A more persistent use of secondary sources would have helped the author’s analysis. For instance the basic data behind figure 8.2 in the book basically originates from Fritz Hodne (Hodne 1984, p. 306-13). A better knowledge of his work on Norwegian infrastructure investments in the nineteenth century would have given Moses an opportunity to make a more stringent analysis. He would also have benefited from estimates for monetary aggregates (Klovland 2004, p. 237-40) and interwar unemployment (Grytten 1995, p. 245).

Nevertheless, it is interesting and challenging to read Moses’s interpretation of Norwegian economic history during the nineteenth century and up to the Second World War. In fact, he seems to have a more sober impression of the hardships during the 1930s than many native writers on Norwegian interwar history. And in particular his views on emigration from Norway and net capital inflow to Norway before World War I give new understanding of these phenomena. However, when the author concludes that the high rates of emigration from Norway explain the rapid economic growth and industrialization during the last decades of the nineteenth century he spoils his argument. There was neither a rapid growth nor a rapid industrialization during the last decades of the nineteenth century compared to other Western countries, rather the contrary. Moses would also have benefited from reading new research on credit, banking and monetary developments in Norway (Eitrheim, Gerdrup and Klovland 2004).

At the end of the book Moses carries out his appeal (p. 134): Free trade and liberalism was always a problem for Norway and the international economy. Happily, this order was reversed in the interwar and the postwar period.

It can hardly be considered valid information that Norway struggled against international liberalism before World War I. In fact, in the period the book describes, Norway spoke up for international liberalism. As a small open economy she did not only benefit from free trade, but with its huge exports of shipping services, fish and timber, Norway in fact depended on an international free trade order.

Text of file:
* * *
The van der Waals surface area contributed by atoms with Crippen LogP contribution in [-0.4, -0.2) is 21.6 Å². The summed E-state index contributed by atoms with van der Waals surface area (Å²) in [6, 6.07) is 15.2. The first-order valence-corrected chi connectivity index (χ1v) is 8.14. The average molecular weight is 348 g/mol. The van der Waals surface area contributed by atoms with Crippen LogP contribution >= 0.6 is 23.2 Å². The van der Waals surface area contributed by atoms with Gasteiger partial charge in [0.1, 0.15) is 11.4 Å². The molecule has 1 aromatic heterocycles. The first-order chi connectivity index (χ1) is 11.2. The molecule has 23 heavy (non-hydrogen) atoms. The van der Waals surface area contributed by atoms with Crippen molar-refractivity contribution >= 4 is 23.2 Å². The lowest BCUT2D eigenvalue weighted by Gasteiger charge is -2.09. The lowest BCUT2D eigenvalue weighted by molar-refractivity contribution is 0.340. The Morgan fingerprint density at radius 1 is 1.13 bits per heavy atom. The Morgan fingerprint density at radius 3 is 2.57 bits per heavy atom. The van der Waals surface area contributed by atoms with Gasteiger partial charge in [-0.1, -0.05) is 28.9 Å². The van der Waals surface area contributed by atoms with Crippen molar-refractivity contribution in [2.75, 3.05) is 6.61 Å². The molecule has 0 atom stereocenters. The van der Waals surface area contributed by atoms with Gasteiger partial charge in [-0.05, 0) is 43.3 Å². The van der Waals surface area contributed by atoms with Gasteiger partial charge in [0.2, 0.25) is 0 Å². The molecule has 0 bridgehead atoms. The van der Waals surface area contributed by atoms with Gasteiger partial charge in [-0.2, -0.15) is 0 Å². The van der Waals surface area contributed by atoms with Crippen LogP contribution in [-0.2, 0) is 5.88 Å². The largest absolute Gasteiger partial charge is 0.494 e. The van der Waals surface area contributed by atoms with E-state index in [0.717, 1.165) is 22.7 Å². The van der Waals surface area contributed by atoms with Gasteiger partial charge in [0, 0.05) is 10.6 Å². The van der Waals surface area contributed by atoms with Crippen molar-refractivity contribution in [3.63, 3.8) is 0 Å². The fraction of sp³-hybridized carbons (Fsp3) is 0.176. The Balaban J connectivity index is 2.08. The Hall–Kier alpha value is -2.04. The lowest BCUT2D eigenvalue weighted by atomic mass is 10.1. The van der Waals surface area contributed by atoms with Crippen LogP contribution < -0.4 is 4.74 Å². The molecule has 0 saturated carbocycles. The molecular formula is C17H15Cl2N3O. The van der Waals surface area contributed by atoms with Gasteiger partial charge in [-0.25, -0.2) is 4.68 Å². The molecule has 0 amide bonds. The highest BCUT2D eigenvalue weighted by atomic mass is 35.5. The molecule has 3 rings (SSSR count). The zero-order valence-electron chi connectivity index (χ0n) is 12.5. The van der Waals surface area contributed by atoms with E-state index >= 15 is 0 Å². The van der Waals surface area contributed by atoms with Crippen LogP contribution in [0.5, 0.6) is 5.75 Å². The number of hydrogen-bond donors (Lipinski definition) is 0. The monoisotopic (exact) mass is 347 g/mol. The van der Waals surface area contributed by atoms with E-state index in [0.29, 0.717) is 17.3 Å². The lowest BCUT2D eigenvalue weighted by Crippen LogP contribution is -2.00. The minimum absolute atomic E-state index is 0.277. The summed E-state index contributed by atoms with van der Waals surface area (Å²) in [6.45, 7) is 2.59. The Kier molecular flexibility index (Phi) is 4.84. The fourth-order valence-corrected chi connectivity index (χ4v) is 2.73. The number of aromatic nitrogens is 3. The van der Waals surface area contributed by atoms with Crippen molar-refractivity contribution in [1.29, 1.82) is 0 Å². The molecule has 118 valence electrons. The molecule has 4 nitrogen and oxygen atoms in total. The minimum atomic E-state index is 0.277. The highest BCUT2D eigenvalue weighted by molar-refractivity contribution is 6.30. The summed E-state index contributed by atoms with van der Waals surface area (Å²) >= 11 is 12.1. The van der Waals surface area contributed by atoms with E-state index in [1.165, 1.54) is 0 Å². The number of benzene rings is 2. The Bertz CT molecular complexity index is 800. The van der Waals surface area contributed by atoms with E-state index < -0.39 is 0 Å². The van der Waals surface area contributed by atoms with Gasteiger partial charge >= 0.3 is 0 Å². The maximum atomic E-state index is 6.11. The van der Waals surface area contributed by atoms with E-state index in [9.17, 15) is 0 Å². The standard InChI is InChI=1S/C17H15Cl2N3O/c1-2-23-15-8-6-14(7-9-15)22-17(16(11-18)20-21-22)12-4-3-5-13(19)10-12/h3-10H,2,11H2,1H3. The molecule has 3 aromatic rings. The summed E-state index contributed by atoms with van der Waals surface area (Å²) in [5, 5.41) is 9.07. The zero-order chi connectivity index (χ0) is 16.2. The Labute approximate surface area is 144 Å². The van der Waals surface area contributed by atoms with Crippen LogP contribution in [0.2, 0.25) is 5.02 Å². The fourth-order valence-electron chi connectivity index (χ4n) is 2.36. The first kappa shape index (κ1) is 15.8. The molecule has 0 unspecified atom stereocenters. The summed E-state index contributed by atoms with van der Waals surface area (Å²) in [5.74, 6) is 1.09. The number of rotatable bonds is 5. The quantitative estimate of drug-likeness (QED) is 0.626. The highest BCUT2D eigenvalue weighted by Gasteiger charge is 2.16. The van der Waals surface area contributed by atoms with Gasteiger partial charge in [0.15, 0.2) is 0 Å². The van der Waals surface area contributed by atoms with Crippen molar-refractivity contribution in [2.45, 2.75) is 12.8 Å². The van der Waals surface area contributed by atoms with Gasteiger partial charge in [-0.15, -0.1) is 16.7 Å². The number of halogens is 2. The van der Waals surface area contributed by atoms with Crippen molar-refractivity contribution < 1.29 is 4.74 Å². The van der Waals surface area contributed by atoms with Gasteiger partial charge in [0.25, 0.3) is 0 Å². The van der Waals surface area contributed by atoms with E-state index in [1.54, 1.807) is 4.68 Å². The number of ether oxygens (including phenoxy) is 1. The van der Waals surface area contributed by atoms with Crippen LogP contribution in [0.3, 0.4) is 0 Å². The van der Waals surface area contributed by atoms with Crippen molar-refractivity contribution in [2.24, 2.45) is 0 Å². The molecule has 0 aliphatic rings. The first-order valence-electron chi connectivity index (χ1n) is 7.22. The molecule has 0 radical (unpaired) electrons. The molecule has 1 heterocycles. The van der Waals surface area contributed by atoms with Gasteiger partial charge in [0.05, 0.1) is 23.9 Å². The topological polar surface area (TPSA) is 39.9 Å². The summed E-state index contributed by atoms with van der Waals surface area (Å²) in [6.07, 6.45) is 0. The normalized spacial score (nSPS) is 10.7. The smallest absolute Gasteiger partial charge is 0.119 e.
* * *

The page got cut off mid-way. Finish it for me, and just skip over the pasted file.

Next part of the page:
The present book must be regarded a mixed blessing. In excusing Jonathon Moses, it can be said that he has taken on an impossible task: it is very difficult to explain a phenomenon, which doesn’t exist. Thus, in terms of catch-up the book is no success. However, it still gives some new and relevant insight from an outsider’s perspective into the development of the Norwegian economy during the pre-World War II era. Moses also generates new and challenging hypotheses on Norwegian economic history, in particular within the topic of emigration. In these respects the book deserves its place.


Crafts, N. (1984). “Patterns of Development in Nineteenth-century Europe” Oxford Economic Papers 36, pp. 438-458.

Eitrheim, ?., K.G. Gerdrup and J.T. Klovland (2004). “Credit, Banking and Monetary Developments in Norway, 1819-1830.” Historical Monetary Statistics for Norway, 1819-2003. Edited by ?. Eitrheim, J. T. Klovland and J. Qvigstad. Occasional Papers 35, pp. 377-407.

Grytten, O. G. (1995). The Scale of Interwar Unemployment in International Perspective. Scandinavian Economic History Review 43, pp. 226-50.

Grytten, O. G. (2004). “The Gross Domestic Product for Norway, 1830-2003.” Historical Monetary Statistics for Norway, 1819-2003. Edited by ?. Eitrheim, J. T. Klovland and J. Qvigstad. Occasional Papers 35, pp. 47-98.

Hodne, F. (1984). Stortingssalen som markedsplass: Statens grunnlagsinvesteringer, 1840-1914. Oslo: Universitetsforlaget.

Klovland, J. T. (2004), “Monetary Aggregates in Norway, 1819-2003.” Historical Monetary Statistics for Norway, 1819-2003. Edited by ?. Eitrheim, J. T. Klovland and J. Qvigstad. Occasional Papers 35, pp. 181-240.

Ola Honningdal Grytten, professor in economic history at the Norwegian School of Economics and Business Administration, Bergen, is editor of the Scandinavian Economic History Review and has published several books and articles on Norwegian and Scandinavian macroeconomic history. Among these are three textbooks in Norwegian macroeconomic history in the nineteenth and twentieth centuries (together with Fritz Hodne): The Norwegian Economy in 1900-1990 (1992), Oslo: Tano; The Norwegian Economy in the Nineteenth Century (2000), Bergen: Fagbokforlaget; and The Norwegian Economy in the Twentieth Century (2000), Bergen: Fagbokforlaget.

Subject(s):International and Domestic Trade and Relations
Geographic Area(s):Europe
Time Period(s):20th Century: Pre WWII